Diavolo Troupe Goes for Gold With Mesmerizing Athletics
If you can imagine Olympic athletes who devote less attention to winning and more to design, you have the general idea of Diavolo Dance Theater, which provided a kind of “opening ceremonies” excitement at the downtown California Plaza on Friday night.
Both Diavolo and elite athletics involve dynamic tasks and bodies sailing through space, barely avoiding collision or collapse. Of course, Diavolo has the advantage of compelling music--usually a taped electronic score that sounds like an interplanetary dream sequence or a New Age car chase. But the dancers have the same attitude toward an apparatus as athletes do: that inanimate objects are there to animate the creative potential of the human body.
Take the new piece “Apex,” in which four unassuming stepladders become the inert partners of Otis Cook, Nick Erickson, Meegan Godfrey and Allen Moon. Unlike Fred Astaire in his playful movie duet with a hat rack, these dancers make the ladders work. They climb and balance on them, interrupt their falls and spin the closed ladders in intricate patterns, as if Home Depot had sold them awkward chorus girls. Jean-Pierre Bedoyan’s score includes industrial noises, sounding a little like a jazz club that decided to open before construction was finished.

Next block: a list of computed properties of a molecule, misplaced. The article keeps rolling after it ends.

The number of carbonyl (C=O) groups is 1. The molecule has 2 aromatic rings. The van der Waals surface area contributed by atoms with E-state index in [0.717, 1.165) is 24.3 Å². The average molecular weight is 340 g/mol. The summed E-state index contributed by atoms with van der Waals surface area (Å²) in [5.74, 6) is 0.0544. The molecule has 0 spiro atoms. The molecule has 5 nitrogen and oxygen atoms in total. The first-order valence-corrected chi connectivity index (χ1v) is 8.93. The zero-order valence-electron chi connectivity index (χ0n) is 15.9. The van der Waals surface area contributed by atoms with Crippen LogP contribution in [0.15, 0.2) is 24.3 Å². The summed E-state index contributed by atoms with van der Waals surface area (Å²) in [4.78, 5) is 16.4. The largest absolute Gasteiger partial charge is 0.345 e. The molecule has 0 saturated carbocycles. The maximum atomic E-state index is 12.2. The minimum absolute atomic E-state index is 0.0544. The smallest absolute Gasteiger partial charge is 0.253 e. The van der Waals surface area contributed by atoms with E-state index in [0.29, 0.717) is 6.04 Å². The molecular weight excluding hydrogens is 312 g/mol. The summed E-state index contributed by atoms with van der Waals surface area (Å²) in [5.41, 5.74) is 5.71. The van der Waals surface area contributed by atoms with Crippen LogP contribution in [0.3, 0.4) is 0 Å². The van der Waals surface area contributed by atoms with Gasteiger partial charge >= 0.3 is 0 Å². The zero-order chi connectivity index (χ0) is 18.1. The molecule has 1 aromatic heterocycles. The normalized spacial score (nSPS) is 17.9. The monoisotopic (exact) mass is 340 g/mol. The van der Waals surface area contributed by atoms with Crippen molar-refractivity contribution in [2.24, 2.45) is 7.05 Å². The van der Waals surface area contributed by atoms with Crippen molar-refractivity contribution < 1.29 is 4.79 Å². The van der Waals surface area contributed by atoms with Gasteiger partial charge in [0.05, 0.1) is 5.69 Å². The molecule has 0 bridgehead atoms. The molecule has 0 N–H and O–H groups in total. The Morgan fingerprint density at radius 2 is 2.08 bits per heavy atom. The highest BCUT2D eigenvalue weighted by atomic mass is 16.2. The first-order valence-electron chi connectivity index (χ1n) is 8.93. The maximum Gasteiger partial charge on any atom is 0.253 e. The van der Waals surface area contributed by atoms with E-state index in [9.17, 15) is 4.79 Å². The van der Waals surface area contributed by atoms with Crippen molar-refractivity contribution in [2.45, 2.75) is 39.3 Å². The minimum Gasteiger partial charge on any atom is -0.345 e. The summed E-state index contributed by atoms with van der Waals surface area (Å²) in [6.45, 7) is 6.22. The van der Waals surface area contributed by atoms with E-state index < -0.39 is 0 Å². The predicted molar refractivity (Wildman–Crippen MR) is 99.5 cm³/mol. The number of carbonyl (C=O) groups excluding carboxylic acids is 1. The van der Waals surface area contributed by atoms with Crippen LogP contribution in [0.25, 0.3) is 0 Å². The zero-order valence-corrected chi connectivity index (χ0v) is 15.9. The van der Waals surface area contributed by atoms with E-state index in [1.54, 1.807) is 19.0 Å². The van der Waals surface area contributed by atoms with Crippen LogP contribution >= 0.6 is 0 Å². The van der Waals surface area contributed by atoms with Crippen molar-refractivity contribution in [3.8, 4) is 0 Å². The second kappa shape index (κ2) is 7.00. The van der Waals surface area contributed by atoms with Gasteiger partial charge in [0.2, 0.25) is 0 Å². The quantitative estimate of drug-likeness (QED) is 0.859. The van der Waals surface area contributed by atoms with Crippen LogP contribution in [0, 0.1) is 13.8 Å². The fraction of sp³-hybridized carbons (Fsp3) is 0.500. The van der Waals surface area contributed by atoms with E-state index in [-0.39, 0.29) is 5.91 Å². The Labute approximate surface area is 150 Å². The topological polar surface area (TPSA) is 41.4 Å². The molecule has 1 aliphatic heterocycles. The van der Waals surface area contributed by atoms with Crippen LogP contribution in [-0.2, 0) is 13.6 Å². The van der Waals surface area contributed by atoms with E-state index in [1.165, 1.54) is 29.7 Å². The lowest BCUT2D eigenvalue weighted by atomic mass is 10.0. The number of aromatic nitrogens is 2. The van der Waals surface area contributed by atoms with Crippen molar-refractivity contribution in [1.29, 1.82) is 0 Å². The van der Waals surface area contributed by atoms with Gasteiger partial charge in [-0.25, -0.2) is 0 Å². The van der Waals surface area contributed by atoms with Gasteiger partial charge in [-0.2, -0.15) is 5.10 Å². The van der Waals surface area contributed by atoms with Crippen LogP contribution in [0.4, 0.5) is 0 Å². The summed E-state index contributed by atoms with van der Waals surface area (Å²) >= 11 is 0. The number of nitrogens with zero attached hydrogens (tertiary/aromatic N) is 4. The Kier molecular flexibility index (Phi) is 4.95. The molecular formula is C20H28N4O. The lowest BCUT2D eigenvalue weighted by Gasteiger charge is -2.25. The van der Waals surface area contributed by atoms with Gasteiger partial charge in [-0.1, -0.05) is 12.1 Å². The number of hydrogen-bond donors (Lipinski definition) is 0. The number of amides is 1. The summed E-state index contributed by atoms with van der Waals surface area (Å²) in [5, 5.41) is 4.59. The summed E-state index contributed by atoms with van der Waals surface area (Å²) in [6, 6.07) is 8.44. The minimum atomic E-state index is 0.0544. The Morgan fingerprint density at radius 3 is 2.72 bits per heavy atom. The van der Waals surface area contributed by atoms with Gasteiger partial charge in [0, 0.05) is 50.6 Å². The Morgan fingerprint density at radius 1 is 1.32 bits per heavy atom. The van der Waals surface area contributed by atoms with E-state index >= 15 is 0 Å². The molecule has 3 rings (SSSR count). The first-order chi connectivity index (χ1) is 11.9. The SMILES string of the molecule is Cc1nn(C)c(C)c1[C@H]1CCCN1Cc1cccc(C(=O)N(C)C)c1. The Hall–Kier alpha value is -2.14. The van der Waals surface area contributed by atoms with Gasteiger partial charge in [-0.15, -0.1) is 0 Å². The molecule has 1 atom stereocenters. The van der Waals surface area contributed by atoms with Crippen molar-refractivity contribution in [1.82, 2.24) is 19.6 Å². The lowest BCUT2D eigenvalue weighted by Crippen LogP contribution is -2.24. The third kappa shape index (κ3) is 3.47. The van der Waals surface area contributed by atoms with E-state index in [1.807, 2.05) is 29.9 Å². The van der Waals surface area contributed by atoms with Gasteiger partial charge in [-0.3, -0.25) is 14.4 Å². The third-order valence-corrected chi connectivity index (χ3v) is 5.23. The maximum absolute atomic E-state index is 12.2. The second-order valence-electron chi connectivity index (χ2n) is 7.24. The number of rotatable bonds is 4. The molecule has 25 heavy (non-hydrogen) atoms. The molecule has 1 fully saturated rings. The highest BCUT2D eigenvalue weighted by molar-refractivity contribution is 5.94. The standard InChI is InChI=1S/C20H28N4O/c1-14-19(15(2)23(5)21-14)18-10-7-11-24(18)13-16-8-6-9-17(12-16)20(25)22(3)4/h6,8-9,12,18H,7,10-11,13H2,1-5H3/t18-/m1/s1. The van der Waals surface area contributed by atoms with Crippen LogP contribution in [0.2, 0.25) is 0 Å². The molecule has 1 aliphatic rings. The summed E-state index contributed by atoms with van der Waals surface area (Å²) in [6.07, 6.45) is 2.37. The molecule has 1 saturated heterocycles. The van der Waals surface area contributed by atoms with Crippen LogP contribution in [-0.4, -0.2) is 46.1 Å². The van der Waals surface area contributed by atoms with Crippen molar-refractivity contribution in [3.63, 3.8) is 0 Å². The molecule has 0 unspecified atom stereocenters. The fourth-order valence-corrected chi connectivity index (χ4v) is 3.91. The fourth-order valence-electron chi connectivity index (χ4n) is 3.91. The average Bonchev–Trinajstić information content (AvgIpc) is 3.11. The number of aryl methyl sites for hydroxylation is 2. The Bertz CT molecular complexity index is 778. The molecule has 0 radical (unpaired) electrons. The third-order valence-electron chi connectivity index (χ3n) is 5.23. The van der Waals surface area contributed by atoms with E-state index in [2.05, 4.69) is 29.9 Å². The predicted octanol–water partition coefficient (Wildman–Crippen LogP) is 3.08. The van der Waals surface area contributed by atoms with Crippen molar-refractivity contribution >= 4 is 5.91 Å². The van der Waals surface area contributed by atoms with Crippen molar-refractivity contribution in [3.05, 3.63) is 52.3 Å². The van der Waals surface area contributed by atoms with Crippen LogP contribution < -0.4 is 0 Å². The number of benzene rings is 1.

Another premiere, “Capture,” is more of a romance, with a prop that seems to represent the peaks and perils of relationships. Darren Press stands inside a large silver half-sphere, secured by his ankles and dressed in a long black skirt, while Lara Hudson dives into and over him with lyrical gymnastic moves. They are taken flying by the tilt and whirl of the half-sphere, pausing breathlessly at the brink of overturning. This piece is reprised on the July 18 Dance Kaleidoscope program at the Luckman Theatre. .
The program was completed by “D.2.R. II,” a modified version of an older work that has the company flying over, down and into a large tilted panel; and the wonderful “Te^te en l’air,” their signature “descending a staircase” piece. These works--collectively choreographed by artistic director Jacques Heim and the company--don’t have the hard slam of hyperdance, a movement with which Diavolo has been associated. Diavolo’s touch is too light and too rhapsodic for the arid aesthetic of hyperdance. They manage to be stimulating without assaulting--no mean feat.